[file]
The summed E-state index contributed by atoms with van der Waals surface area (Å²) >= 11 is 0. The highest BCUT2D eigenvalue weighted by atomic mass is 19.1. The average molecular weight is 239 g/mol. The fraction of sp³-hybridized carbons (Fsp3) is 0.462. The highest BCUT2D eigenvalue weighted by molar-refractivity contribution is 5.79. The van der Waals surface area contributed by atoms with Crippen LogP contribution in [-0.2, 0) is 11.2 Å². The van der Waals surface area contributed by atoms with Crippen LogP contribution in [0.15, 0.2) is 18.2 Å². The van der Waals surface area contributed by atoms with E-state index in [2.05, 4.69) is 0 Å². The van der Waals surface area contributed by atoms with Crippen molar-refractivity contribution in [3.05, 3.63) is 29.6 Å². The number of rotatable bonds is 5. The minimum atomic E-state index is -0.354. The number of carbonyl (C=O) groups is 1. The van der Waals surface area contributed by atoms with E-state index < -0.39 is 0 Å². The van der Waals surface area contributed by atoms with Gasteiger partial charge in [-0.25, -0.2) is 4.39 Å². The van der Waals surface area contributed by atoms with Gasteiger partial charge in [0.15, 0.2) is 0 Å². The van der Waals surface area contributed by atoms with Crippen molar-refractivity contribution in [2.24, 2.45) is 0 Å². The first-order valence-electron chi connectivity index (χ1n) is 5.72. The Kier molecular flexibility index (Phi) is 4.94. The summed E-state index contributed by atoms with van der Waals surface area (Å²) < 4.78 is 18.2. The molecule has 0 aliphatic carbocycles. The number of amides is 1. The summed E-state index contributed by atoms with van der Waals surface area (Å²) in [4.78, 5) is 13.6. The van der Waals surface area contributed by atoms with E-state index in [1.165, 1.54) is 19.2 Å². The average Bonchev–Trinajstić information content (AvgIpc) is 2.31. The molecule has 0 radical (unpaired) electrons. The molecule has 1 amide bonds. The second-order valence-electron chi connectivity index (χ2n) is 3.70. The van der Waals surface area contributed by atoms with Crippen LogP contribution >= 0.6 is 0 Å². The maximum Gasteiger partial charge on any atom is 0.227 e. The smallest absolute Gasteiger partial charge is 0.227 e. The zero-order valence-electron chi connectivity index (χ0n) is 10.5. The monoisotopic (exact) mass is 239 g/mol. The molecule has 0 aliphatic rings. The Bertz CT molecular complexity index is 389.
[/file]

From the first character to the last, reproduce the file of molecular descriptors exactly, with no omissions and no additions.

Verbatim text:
The summed E-state index contributed by atoms with van der Waals surface area (Å²) >= 11 is 0. The highest BCUT2D eigenvalue weighted by atomic mass is 19.1. The average molecular weight is 239 g/mol. The fraction of sp³-hybridized carbons (Fsp3) is 0.462. The highest BCUT2D eigenvalue weighted by molar-refractivity contribution is 5.79. The van der Waals surface area contributed by atoms with Crippen LogP contribution in [-0.2, 0) is 11.2 Å². The van der Waals surface area contributed by atoms with Crippen LogP contribution in [0.15, 0.2) is 18.2 Å². The van der Waals surface area contributed by atoms with E-state index in [2.05, 4.69) is 0 Å². The van der Waals surface area contributed by atoms with Crippen molar-refractivity contribution in [3.05, 3.63) is 29.6 Å². The number of rotatable bonds is 5. The minimum atomic E-state index is -0.354. The number of carbonyl (C=O) groups is 1. The van der Waals surface area contributed by atoms with E-state index < -0.39 is 0 Å². The van der Waals surface area contributed by atoms with Gasteiger partial charge in [-0.25, -0.2) is 4.39 Å². The van der Waals surface area contributed by atoms with Gasteiger partial charge in [0.15, 0.2) is 0 Å². The van der Waals surface area contributed by atoms with Crippen molar-refractivity contribution in [2.24, 2.45) is 0 Å². The first-order valence-electron chi connectivity index (χ1n) is 5.72. The Kier molecular flexibility index (Phi) is 4.94. The summed E-state index contributed by atoms with van der Waals surface area (Å²) < 4.78 is 18.2. The molecule has 0 aliphatic carbocycles. The number of amides is 1. The summed E-state index contributed by atoms with van der Waals surface area (Å²) in [4.78, 5) is 13.6. The van der Waals surface area contributed by atoms with E-state index in [1.165, 1.54) is 19.2 Å². The average Bonchev–Trinajstić information content (AvgIpc) is 2.31. The molecule has 0 radical (unpaired) electrons. The molecule has 1 amide bonds. The second-order valence-electron chi connectivity index (χ2n) is 3.70. The van der Waals surface area contributed by atoms with Crippen LogP contribution >= 0.6 is 0 Å². The maximum Gasteiger partial charge on any atom is 0.227 e. The smallest absolute Gasteiger partial charge is 0.227 e. The zero-order valence-electron chi connectivity index (χ0n) is 10.5. The monoisotopic (exact) mass is 239 g/mol. The molecule has 0 aliphatic rings. The Bertz CT molecular complexity index is 389.